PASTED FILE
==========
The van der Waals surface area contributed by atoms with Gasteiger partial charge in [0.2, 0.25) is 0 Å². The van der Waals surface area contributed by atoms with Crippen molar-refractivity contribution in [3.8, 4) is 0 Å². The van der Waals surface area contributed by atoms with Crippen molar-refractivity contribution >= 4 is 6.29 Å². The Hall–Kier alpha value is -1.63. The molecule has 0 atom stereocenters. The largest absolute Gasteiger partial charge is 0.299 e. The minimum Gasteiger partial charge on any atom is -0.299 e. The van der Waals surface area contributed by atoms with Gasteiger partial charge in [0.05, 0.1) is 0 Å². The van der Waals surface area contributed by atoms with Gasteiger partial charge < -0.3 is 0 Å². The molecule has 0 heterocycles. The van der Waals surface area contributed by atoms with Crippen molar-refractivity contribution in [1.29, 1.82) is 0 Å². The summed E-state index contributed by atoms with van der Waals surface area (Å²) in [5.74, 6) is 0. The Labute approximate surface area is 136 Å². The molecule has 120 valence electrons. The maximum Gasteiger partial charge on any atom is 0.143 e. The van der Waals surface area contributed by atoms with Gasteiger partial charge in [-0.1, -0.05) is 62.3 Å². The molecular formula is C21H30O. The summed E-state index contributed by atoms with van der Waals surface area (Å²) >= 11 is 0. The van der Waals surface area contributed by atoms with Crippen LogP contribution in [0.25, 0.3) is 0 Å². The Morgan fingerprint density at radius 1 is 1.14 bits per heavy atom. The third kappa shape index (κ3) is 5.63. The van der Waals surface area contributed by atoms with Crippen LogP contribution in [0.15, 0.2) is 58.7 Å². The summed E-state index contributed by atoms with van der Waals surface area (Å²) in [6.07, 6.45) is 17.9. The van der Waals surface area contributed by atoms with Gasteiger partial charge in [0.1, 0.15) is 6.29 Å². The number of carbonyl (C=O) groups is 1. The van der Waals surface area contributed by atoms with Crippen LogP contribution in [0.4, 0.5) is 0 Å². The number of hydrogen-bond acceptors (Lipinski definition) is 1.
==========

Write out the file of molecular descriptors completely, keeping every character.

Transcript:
The van der Waals surface area contributed by atoms with Gasteiger partial charge in [0.2, 0.25) is 0 Å². The van der Waals surface area contributed by atoms with Crippen molar-refractivity contribution in [3.8, 4) is 0 Å². The van der Waals surface area contributed by atoms with Crippen molar-refractivity contribution >= 4 is 6.29 Å². The Hall–Kier alpha value is -1.63. The molecule has 0 atom stereocenters. The largest absolute Gasteiger partial charge is 0.299 e. The minimum Gasteiger partial charge on any atom is -0.299 e. The van der Waals surface area contributed by atoms with Gasteiger partial charge in [0.05, 0.1) is 0 Å². The van der Waals surface area contributed by atoms with Gasteiger partial charge < -0.3 is 0 Å². The molecule has 0 heterocycles. The van der Waals surface area contributed by atoms with Crippen molar-refractivity contribution in [1.29, 1.82) is 0 Å². The summed E-state index contributed by atoms with van der Waals surface area (Å²) in [5.74, 6) is 0. The Labute approximate surface area is 136 Å². The molecule has 120 valence electrons. The maximum Gasteiger partial charge on any atom is 0.143 e. The van der Waals surface area contributed by atoms with Gasteiger partial charge in [-0.1, -0.05) is 62.3 Å². The molecular formula is C21H30O. The summed E-state index contributed by atoms with van der Waals surface area (Å²) >= 11 is 0. The van der Waals surface area contributed by atoms with Crippen LogP contribution in [0.25, 0.3) is 0 Å². The Morgan fingerprint density at radius 1 is 1.14 bits per heavy atom. The third kappa shape index (κ3) is 5.63. The van der Waals surface area contributed by atoms with Crippen LogP contribution in [0.15, 0.2) is 58.7 Å². The summed E-state index contributed by atoms with van der Waals surface area (Å²) in [6.07, 6.45) is 17.9. The van der Waals surface area contributed by atoms with Gasteiger partial charge in [0.1, 0.15) is 6.29 Å². The number of carbonyl (C=O) groups is 1. The van der Waals surface area contributed by atoms with Crippen LogP contribution in [0.4, 0.5) is 0 Å². The number of hydrogen-bond acceptors (Lipinski definition) is 1.